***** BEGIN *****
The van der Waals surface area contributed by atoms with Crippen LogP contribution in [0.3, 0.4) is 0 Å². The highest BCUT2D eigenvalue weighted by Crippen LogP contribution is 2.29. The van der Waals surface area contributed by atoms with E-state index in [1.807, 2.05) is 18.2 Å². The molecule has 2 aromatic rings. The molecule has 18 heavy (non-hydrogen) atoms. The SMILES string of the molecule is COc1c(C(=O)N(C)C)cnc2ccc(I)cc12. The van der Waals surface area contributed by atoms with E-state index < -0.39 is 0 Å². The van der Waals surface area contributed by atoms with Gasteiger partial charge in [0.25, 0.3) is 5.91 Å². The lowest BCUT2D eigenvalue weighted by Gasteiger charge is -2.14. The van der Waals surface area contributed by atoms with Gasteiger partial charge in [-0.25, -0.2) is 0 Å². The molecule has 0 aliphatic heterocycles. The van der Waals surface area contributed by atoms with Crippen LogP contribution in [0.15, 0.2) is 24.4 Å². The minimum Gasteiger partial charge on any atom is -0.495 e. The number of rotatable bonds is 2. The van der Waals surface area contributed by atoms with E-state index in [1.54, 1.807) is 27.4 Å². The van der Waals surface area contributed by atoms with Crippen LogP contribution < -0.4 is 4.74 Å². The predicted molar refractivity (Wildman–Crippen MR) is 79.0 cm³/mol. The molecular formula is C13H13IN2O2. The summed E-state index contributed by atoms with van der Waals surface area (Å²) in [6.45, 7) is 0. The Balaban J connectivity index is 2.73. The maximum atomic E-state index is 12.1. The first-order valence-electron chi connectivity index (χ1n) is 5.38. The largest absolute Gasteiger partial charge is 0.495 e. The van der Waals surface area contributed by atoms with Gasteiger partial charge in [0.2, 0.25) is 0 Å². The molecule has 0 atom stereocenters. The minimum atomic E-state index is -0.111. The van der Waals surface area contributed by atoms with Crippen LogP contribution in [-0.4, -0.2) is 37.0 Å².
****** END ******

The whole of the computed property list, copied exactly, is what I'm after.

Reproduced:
The van der Waals surface area contributed by atoms with Crippen LogP contribution in [0.3, 0.4) is 0 Å². The highest BCUT2D eigenvalue weighted by Crippen LogP contribution is 2.29. The van der Waals surface area contributed by atoms with E-state index in [1.807, 2.05) is 18.2 Å². The molecule has 2 aromatic rings. The molecule has 18 heavy (non-hydrogen) atoms. The SMILES string of the molecule is COc1c(C(=O)N(C)C)cnc2ccc(I)cc12. The van der Waals surface area contributed by atoms with E-state index < -0.39 is 0 Å². The van der Waals surface area contributed by atoms with Gasteiger partial charge in [0.25, 0.3) is 5.91 Å². The lowest BCUT2D eigenvalue weighted by Gasteiger charge is -2.14. The van der Waals surface area contributed by atoms with Gasteiger partial charge in [-0.25, -0.2) is 0 Å². The molecule has 0 aliphatic heterocycles. The van der Waals surface area contributed by atoms with Crippen LogP contribution in [0.15, 0.2) is 24.4 Å². The minimum Gasteiger partial charge on any atom is -0.495 e. The number of rotatable bonds is 2. The van der Waals surface area contributed by atoms with E-state index in [1.54, 1.807) is 27.4 Å². The van der Waals surface area contributed by atoms with Crippen LogP contribution < -0.4 is 4.74 Å². The predicted molar refractivity (Wildman–Crippen MR) is 79.0 cm³/mol. The molecular formula is C13H13IN2O2. The summed E-state index contributed by atoms with van der Waals surface area (Å²) in [6.45, 7) is 0. The Balaban J connectivity index is 2.73. The maximum atomic E-state index is 12.1. The first-order valence-electron chi connectivity index (χ1n) is 5.38. The largest absolute Gasteiger partial charge is 0.495 e. The van der Waals surface area contributed by atoms with Gasteiger partial charge in [0.2, 0.25) is 0 Å². The molecule has 0 atom stereocenters. The minimum atomic E-state index is -0.111. The van der Waals surface area contributed by atoms with Crippen LogP contribution in [-0.4, -0.2) is 37.0 Å².